- After the onset of life threatening disease: rapid benefit, quitting smoking after having a heart attack reduce the chances of another attack by 50%.
Quitting smoking decreases the risk of many diseases related to second hand smoke in children like asthma and ear infections.
Besides quitting greatly reduces the risk of impotence, infertility both in males and females, premature birth and miscarriage. Quitting smoking can re-wire the brain and help break the cycle of addiction. The person who stops smoking keep hearing sharp, improve night vision, clean the mouth and work like anti-ageing solution. It will protect the skin from premature ageing and wrinkling. Quitting smoking will also increase blood thinning reducing formation of clots, lower blood cholesterol thus slow up the building process of fatty deposits in the blood vessels. The benefits of smoking cessation also include reduction in belly fat, and lower risk of diabetes. There is significant impact of smoking cessation on sexual functions like lower risk of erectile dysfunction and improved sexual desire.
It has also been found the smoking cessation has favourable effects on wound healing, immune system, muscular strength and stronger bones
Both pharmacological (drug) and non-pharmacological interventions are used to quit smoking. Numerous nicotine containing products like nicotine gums, nicotine patch etc. are used for cessation of smoking. These products (Nicotine Replacement Therapy) are used for 3-6 months with decrease in dosage and increasing abstinence. They reduce the nicotine withdrawal symptoms and increase the rate of quitting by 50 to 70 percent.
The caution during nicotine replacement therapy is not to overdose or develop nicotine poisoning. Some of the symptoms of nicotine overdose are tremors, agitation, restlessness, headache, increase heart rate, nausea, vomiting, abdominal pain, diarrhoea, and cold sweats. Few serious complications of nicotine overdose could be disturbed vision, rapid breathing, confusion and seizures.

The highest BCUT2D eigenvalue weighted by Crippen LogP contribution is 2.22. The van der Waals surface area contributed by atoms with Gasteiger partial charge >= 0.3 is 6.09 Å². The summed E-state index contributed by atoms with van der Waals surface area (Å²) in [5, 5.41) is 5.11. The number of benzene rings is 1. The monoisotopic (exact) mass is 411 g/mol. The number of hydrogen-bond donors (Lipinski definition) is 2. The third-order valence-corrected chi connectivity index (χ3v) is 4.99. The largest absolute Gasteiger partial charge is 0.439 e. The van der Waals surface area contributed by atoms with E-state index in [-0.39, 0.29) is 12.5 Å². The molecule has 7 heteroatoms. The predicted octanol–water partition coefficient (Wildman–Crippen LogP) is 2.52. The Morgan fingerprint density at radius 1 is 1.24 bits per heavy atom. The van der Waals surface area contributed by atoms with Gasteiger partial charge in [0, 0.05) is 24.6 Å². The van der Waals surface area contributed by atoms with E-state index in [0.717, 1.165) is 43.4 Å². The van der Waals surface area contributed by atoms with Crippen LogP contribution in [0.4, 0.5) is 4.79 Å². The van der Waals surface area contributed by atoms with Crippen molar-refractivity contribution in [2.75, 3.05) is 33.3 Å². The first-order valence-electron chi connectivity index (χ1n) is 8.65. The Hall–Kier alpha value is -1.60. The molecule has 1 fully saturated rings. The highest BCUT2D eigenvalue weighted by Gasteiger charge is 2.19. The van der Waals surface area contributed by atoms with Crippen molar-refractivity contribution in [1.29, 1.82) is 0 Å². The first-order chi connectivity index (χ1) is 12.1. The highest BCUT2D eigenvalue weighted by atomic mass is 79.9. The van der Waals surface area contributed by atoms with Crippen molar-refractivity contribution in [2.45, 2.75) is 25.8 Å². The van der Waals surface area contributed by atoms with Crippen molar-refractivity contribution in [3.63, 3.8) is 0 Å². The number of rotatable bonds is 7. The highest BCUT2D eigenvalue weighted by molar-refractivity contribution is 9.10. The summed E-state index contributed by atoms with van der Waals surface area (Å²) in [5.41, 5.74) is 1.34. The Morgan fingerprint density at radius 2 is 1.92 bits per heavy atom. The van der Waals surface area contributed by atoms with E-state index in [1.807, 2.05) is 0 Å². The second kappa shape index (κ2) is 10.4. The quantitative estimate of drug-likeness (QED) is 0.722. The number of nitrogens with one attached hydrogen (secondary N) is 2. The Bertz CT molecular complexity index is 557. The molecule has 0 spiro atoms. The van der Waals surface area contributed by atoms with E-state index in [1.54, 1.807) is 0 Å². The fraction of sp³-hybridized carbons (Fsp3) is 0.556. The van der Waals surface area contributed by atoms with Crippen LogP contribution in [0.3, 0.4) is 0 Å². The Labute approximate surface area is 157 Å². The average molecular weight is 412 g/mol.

There are few antidepressants also that are used for quitting smoking. These drugs are more effective in patients with symptoms of depression or history of depression.
Non-pharmacological interventions are mainly directed towards counselling and other measures to help quit smoking. Various smoking cessation programs are organized for 20-30 min each for 4-7 sessions. This help reduce or quit smoking in significant number of patients. Counselling by social groups including family and friends may also help in quitting smoking.
The plan of smoking cessation should be Step-by-Step to facilitate the process. The basic steps of quitting involves the followings:
- Make the decision to quit
- Identify high risk times as smoking is also triggered by psychological factors like drinking coffee, finishing a meal, stressful situations, drinking alcohol and social events and celebrations.
- Stock up on supplies to reduce oral sensation of smoking. This may include gums, raw vegetables, carrot sticks, hard candy etc.
- Pick up a Quitting date to prepare mind subconsciously. It should be within few weeks.
- Let people know about your decision to quit smoking. Friends and family members can be truly helpful to you in this endeavour.
- Remove all smoking reminders like match box, lighter, ashtrays etc.
- The first 2 weeks are critical for success. It is advisable to be busy, avoid high risk situations, distraction to avoid cravings, talk to “self” for your will power.
- Think of quitting in short terms goals eg days, weeks and months.
- Work on stress management
Majority of smokers initiate this behaviour during adolescence. Therefore, attempt to stop smoking should begin at an early phase, preferably during schooling. Students should be taught about the harmful effects of smoking and its complications. Physicians who are treating adolescents should take a note of this behaviour and initiate counselling with detailing of harmful and addictive nature of nicotine.